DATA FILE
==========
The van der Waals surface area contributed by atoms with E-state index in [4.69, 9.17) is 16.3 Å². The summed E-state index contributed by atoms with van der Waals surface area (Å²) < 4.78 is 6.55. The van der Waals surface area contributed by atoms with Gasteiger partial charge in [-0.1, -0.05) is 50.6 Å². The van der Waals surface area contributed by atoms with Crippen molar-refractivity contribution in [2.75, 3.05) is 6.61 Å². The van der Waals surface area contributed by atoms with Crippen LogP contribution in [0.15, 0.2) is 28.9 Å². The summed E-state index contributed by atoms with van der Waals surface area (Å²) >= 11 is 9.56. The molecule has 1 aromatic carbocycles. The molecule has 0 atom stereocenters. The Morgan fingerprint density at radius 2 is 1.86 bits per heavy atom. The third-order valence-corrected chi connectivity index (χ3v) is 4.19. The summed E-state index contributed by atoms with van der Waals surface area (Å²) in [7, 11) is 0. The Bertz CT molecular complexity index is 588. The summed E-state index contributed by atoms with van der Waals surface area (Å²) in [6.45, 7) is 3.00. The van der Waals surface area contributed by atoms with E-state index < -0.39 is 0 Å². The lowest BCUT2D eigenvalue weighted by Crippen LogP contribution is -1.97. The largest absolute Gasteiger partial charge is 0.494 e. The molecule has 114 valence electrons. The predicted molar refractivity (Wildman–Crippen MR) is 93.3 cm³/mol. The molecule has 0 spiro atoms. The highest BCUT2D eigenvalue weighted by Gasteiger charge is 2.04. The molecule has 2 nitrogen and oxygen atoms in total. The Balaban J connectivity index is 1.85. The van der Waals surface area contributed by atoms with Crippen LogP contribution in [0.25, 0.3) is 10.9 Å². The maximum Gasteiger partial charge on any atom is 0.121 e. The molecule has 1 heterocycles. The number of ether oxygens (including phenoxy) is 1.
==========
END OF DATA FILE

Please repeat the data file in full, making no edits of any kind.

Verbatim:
The van der Waals surface area contributed by atoms with E-state index in [4.69, 9.17) is 16.3 Å². The summed E-state index contributed by atoms with van der Waals surface area (Å²) < 4.78 is 6.55. The van der Waals surface area contributed by atoms with Gasteiger partial charge in [-0.1, -0.05) is 50.6 Å². The van der Waals surface area contributed by atoms with Crippen molar-refractivity contribution in [2.75, 3.05) is 6.61 Å². The van der Waals surface area contributed by atoms with Crippen LogP contribution in [0.15, 0.2) is 28.9 Å². The summed E-state index contributed by atoms with van der Waals surface area (Å²) >= 11 is 9.56. The molecule has 1 aromatic carbocycles. The molecule has 0 atom stereocenters. The Morgan fingerprint density at radius 2 is 1.86 bits per heavy atom. The third-order valence-corrected chi connectivity index (χ3v) is 4.19. The summed E-state index contributed by atoms with van der Waals surface area (Å²) in [7, 11) is 0. The Bertz CT molecular complexity index is 588. The summed E-state index contributed by atoms with van der Waals surface area (Å²) in [6.45, 7) is 3.00. The van der Waals surface area contributed by atoms with E-state index < -0.39 is 0 Å². The lowest BCUT2D eigenvalue weighted by Crippen LogP contribution is -1.97. The largest absolute Gasteiger partial charge is 0.494 e. The molecule has 114 valence electrons. The predicted molar refractivity (Wildman–Crippen MR) is 93.3 cm³/mol. The molecule has 0 spiro atoms. The highest BCUT2D eigenvalue weighted by Gasteiger charge is 2.04. The molecule has 2 nitrogen and oxygen atoms in total. The Balaban J connectivity index is 1.85. The van der Waals surface area contributed by atoms with Crippen LogP contribution in [0.25, 0.3) is 10.9 Å². The maximum Gasteiger partial charge on any atom is 0.121 e. The molecule has 1 heterocycles. The number of ether oxygens (including phenoxy) is 1.